OC Register – How do you get rid of an old computer?
How do you get rid of an old computer?
By JAN NORMAN / THE ORANGE COUNTY REGISTER
Published: Jan. 27, 2012 Updated: Aug. 21, 2013 1:17 p.m.
TEXT BY JAN NORMAN, PHOTO COURTESY GREEN BOX ELECTRONIC RECYCLERS
More than 80% of old computers, MP3 players, tablets and other electronic waste is tossed into landfills rather than recycled, reused or rendered harmless.
Would a convenient disposal method reduce that number? A couple of Orange County entrepreneurs are betting the answer is yes.
Matt Miller of Huntington Beach has created The Green Box, a 6-by-5-foot box that can be placed around a city, where businesses and residents can dump their old electronics any time, any day.
Miller and colleague Jaime Gonzalez of Seal Beach have launched Green Box Electronic Recyclers Inc. in Santa Ana to collect and properly dispose of old electronics.
“Nine out of 10 people surveyed said they would recycle if it were made easier,” Gonzalez said. “In past times, people would have to pay a company to recycle their old or nonworking electronics or would have to wait for time-consuming electronic collection events in their area.”
The pair have started other ventures together, including an online game and a gold and silver buying service.
Green Box launched three months ago and has a 7,000-square-foot “de-manufacturing” plant at 2001 S. Grand Ave. in Santa Ana and five employees. Other Green Box locations where old electronics can be dropped off include:
• Electric Chair, 410 Main St. Huntington Beach
• 76 Gas Station, 1502 E. Edinger Ave. Santa Ana
• Shopping center, 19050 Brookhurst St. Huntington Beach
“Green Boxes are well maintained and emptied regularly at no expense to the city or property owners,” Gonzales said.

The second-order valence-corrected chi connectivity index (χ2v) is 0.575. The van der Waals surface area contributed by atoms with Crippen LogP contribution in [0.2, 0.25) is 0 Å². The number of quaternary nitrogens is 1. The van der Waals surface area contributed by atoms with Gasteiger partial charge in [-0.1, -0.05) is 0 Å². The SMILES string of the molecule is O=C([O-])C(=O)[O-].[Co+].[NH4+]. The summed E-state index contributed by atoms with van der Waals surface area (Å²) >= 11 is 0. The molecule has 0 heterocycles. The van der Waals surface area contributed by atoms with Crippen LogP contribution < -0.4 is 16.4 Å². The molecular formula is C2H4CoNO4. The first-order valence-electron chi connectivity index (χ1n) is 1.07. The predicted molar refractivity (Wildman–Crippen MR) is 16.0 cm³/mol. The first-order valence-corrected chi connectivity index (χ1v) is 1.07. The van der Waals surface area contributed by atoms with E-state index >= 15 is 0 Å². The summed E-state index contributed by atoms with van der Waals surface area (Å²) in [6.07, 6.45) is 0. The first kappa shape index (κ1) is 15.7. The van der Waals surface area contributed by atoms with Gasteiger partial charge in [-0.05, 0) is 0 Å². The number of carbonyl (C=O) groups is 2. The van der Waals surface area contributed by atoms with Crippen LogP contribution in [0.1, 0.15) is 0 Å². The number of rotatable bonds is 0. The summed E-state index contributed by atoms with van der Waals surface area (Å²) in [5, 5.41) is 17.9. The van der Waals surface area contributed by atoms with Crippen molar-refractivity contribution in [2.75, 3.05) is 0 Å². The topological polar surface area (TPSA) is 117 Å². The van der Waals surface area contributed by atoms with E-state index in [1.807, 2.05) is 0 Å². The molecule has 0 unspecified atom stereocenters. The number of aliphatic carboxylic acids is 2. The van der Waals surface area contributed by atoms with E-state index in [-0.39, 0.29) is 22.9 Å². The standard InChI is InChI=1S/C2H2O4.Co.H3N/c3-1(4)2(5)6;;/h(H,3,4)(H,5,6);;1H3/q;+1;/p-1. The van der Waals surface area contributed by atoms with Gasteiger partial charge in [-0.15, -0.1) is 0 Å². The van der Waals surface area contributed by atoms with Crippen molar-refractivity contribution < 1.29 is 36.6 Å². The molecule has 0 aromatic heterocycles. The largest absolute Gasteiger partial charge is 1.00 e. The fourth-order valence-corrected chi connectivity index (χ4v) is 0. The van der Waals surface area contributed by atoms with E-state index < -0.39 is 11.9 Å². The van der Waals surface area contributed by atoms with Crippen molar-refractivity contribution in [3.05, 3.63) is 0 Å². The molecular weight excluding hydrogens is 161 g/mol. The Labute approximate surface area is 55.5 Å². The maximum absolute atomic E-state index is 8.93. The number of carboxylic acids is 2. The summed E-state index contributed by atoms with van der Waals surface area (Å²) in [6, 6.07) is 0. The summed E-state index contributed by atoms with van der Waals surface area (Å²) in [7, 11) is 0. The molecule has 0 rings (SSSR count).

The company will also pick up e-waste free from companies that have at least eight computers or monitors. More people will be hiring in the coming months as they place more boxes around Orange County and bring in more e-waste, Gonzalez said.
Green Box Electronic Recyclers has a arrangement with the Salvation Army to drop electronics donations it can’t sell, Gonzalez said.
Green Box Electronic Recyclers makes its money by removing and reselling plastic, aluminum, steel and other commodities from the electronics. One of its buyers makes flower pots out of plastic scrap.
The company removed all data from cell phones and computers, but it doesn’t handle toxic waste, so it pays other companies to take the mercury, lead, nickel cadmium, lithium and other metals.
“Our data destruction process is in full compliance with …various laws and regulations,” he added.
If the concept proves successful in Orange County, Green Box Electronic Recyclers will expand to other states, Gonzalez said. The company is already working on selling franchises nationwide.
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